Client-centered therapy, also known as person-centered therapy, is a non-directive form of talk therapy that was developed by humanist psychologist Carl Rogers during the 1940s and 1950s. Today, it is one of the most widely used approaches in psychotherapy.
The History of Client-Centered Therapy
Carl Rogers was one of the most influential psychologists of the 20th-century. He was a humanist thinker and believed that people are fundamentally good. He also believed that people have an actualizing tendency, or a desire to fulfill their potential and become the best people they can be.
Rogers initially started out calling his technique non-directive therapy. While his goal was to be as non-directive as possible, he eventually realized that therapists guide clients even in subtle ways. He also found that clients often do look to their therapists for some type of guidance or direction. Eventually, the technique came to be known as client-centered therapy. Today, Rogers' approach to therapy is often referred to by either of these two names, but it is also frequently known simply as Rogerian therapy.
It is also important to note that Rogers was deliberate in his use of the term client rather than patient. He believed that the term patient implied that the individual was sick and seeking a cure from a therapist. By using the term client instead, Rogers emphasized the importance of the individual in seeking assistance, controlling their destiny and overcoming their difficulties. Self-direction plays a vital part of client-centered therapy.
Much like psychoanalyst Sigmund Freud, Rogers believed that the therapeutic relationship could lead to insights and lasting changes in a client. While Freud focused on offering interpretations of what he believed were the unconscious conflicts that led to a client's troubles, Rogers believed that the therapist should remain non-directive. That is to say, the therapist should not direct the client, should not pass judgments on the client's feelings and should not offer suggestions or solutions. Instead, the client should be the one in control.
How Does Client-Centered Therapy Work?
Mental health professionals who utilize this approach strive to create a therapeutic environment that is conformable, non-judgmental and empathetic. Two of the key elements of client-centered therapy are that it:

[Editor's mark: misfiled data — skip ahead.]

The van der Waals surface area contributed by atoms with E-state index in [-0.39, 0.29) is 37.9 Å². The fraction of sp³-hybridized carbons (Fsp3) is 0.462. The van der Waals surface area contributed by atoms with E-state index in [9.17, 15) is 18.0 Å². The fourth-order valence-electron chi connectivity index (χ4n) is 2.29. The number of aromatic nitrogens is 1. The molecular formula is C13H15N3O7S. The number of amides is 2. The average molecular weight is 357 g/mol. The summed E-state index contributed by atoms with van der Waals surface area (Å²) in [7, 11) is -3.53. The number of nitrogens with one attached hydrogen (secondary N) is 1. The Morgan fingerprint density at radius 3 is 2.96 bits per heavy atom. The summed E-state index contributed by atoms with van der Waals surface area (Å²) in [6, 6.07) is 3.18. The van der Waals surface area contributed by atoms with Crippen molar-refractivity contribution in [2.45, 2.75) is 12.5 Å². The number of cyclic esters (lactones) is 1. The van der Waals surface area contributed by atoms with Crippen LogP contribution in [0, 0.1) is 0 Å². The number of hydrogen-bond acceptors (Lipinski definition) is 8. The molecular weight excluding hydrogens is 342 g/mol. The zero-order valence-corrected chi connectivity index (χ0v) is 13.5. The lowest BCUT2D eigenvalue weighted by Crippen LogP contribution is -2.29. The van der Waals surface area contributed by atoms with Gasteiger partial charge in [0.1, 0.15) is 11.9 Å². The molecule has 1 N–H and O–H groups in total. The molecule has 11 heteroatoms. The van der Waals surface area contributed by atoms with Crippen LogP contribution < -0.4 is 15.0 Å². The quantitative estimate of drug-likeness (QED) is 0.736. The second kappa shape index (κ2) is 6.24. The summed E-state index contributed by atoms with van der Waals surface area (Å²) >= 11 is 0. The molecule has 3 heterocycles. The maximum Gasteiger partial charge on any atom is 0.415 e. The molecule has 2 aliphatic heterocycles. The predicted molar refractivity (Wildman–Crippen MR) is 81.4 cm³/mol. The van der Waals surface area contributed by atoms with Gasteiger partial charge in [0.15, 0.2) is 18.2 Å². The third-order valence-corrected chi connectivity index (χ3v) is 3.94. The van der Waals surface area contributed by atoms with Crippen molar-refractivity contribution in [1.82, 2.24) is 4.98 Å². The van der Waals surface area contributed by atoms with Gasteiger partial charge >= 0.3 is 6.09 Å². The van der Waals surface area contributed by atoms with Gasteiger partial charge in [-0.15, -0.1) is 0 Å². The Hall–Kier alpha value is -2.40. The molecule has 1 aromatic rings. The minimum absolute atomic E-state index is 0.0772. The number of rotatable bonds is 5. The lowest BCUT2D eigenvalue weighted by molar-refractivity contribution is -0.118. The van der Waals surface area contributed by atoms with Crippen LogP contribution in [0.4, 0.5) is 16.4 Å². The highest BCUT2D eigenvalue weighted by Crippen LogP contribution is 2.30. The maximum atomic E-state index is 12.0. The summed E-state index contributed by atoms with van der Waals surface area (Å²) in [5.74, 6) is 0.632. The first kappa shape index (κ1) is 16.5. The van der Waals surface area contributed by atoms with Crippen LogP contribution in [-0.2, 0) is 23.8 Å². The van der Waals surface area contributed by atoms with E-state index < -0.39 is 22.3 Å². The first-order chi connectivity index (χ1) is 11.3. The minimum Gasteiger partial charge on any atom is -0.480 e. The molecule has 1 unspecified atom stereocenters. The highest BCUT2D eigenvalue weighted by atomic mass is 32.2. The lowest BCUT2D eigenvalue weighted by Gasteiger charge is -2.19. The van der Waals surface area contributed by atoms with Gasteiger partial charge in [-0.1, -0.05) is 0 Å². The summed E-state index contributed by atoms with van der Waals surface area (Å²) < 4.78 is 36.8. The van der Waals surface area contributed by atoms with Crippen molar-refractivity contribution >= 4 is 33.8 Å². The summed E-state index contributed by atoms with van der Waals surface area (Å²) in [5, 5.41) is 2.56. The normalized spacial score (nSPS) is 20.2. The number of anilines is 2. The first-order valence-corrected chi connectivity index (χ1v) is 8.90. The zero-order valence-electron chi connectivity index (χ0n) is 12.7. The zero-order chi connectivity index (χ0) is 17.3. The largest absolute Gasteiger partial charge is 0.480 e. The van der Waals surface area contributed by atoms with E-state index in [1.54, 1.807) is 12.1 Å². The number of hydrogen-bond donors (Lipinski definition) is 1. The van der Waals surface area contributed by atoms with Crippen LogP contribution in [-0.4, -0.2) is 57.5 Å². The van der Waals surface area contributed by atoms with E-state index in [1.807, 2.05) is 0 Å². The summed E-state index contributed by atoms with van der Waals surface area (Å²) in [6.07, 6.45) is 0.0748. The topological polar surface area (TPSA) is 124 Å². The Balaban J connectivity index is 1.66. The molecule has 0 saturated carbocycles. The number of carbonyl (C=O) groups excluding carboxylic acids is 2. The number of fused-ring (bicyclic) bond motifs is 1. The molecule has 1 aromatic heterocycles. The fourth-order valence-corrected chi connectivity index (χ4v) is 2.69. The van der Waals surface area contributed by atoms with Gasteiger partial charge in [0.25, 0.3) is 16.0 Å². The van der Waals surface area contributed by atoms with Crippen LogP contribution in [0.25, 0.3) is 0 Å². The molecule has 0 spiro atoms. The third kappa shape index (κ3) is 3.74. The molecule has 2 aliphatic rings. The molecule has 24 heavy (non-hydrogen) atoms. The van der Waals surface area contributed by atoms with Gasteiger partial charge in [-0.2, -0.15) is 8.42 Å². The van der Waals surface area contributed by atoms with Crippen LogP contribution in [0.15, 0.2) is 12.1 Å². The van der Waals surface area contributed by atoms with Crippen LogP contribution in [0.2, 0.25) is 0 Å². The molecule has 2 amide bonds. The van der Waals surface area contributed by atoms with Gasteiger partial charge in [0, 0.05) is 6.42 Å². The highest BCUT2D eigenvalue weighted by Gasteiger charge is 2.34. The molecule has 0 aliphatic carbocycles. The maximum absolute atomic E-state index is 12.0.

- Is non-directive. Therapists allow clients to lead the discussion and do not try to steer the client in a particular direction.
- Emphasizes unconditional positive regard. Therapists show complete acceptance and support for their clients.
According to Carl Rogers, a client-centered therapist needs three key qualities:
The therapist needs to share his or her feelings honestly. By modeling this behavior, the therapist can help teach the client to also develop this important skill.
Unconditional Positive Regard:
The therapist must accept the client for who they are and display support and care no matter what the client is facing or experiencing. Rogers believed that people often develop problems because they are used to only receiving conditional support; acceptance that is only offered if the person conforms to certain expectations. By creating a climate of unconditional positive regard, the client feels able to express his or her emotions without fear of rejection.
"Unconditional positive regard means that when the therapist is experiencing a positive, acceptant attitude toward whatever the client is at that moment, therapeutic movement or change is more likely. It involves the therapist's willingness for the client to be whatever feeling is going on at that moment - confusion, resentment, fear, anger, courage, love, or pride…The therapist prizes the client in a total rather than a conditional way."
The therapist needs to be reflective, acting as a mirror of the client's feelings, thoughts. The goal of this is to allow the client to gain a clearer understanding of their own inner thought, perceptions and emotions.
By exhibiting these three characteristics, therapists can help clients grow psychologically, become more self-aware and change their behavior via self-direction. In this type of environment, a client feels safe and free from judgment. Rogers believed that this type of atmosphere allows clients to develop a healthier view of the world and a less distorted view of themselves.
Client-Centered Therapy in Popular Culture
Actor Bob Newhart portrayed a therapist who utilized client-centered therapy on The Bob Newhart Show which aired from 1972 to 1978.
How Effective Is Client-Centered Therapy?
Several large-scale studies have shown that the three qualities that Rogers emphasized, genuineness, unconditional positive regard and empathetic understanding, are all beneficial. However, some studies have found that these factors alone are not necessarily enough to promote lasting change in clients.
Boeree, C. G. (2006) Carl Rogers: 1902-1987. Retrieved from http://webspace.ship.edu/cgboer/rogers.html
Cooper, M., Watson, J. C., & Hoeldampf, D. (2010). Person-centered and experiential therapies work: A review of the research on counseling, psychotherapy and related practices. Ross-on-Wye, UK: PCCS Books.
Rogers, C. (1951). Client-centered psychotherapy. Boston: Houghton-Mifflin.
Rogers, C. (1977). Carl Rogers on personal power: Inner strength and its revolutionary impact. New York: Delacorte Press.
Rogers, C. (1980). A way of being. Boston: Houghton-Mifflin.
Sachse, R., & Elliott, R. (2002). Process-outcome research on humanistic therapy variables. In David J. Cain & Jules Seeman (Eds.). Humanistic psychotherapies: Handbook of research and practice. Washington, DC: American Psychological Association.